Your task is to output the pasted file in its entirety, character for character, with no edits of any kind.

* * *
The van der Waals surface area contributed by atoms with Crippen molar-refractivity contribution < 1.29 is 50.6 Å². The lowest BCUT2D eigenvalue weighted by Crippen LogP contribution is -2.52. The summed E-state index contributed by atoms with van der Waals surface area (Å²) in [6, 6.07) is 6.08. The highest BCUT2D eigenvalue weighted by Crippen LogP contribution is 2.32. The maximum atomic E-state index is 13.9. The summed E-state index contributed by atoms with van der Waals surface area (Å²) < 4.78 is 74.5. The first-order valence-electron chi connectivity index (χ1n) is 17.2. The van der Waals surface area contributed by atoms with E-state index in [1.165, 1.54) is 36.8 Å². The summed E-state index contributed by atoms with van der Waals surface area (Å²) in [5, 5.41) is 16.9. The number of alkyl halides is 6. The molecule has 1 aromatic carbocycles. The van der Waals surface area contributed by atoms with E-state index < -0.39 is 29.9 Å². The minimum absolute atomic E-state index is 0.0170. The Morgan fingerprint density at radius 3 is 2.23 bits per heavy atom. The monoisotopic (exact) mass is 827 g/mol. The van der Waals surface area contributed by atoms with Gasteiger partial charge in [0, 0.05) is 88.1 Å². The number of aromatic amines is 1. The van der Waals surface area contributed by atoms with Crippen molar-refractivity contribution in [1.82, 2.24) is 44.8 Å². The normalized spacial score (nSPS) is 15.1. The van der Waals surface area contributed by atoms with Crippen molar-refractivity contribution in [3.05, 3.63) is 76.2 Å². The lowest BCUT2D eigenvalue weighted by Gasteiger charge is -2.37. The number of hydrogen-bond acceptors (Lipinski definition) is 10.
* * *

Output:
The van der Waals surface area contributed by atoms with Crippen molar-refractivity contribution < 1.29 is 50.6 Å². The lowest BCUT2D eigenvalue weighted by Crippen LogP contribution is -2.52. The summed E-state index contributed by atoms with van der Waals surface area (Å²) in [6, 6.07) is 6.08. The highest BCUT2D eigenvalue weighted by Crippen LogP contribution is 2.32. The maximum atomic E-state index is 13.9. The summed E-state index contributed by atoms with van der Waals surface area (Å²) < 4.78 is 74.5. The first-order valence-electron chi connectivity index (χ1n) is 17.2. The van der Waals surface area contributed by atoms with E-state index in [1.165, 1.54) is 36.8 Å². The summed E-state index contributed by atoms with van der Waals surface area (Å²) in [5, 5.41) is 16.9. The number of alkyl halides is 6. The molecule has 1 aromatic carbocycles. The van der Waals surface area contributed by atoms with E-state index < -0.39 is 29.9 Å². The minimum absolute atomic E-state index is 0.0170. The Morgan fingerprint density at radius 3 is 2.23 bits per heavy atom. The monoisotopic (exact) mass is 827 g/mol. The van der Waals surface area contributed by atoms with Gasteiger partial charge in [0, 0.05) is 88.1 Å². The number of aromatic amines is 1. The van der Waals surface area contributed by atoms with Crippen molar-refractivity contribution in [1.82, 2.24) is 44.8 Å². The normalized spacial score (nSPS) is 15.1. The van der Waals surface area contributed by atoms with Crippen molar-refractivity contribution in [3.05, 3.63) is 76.2 Å². The lowest BCUT2D eigenvalue weighted by Gasteiger charge is -2.37. The number of hydrogen-bond acceptors (Lipinski definition) is 10.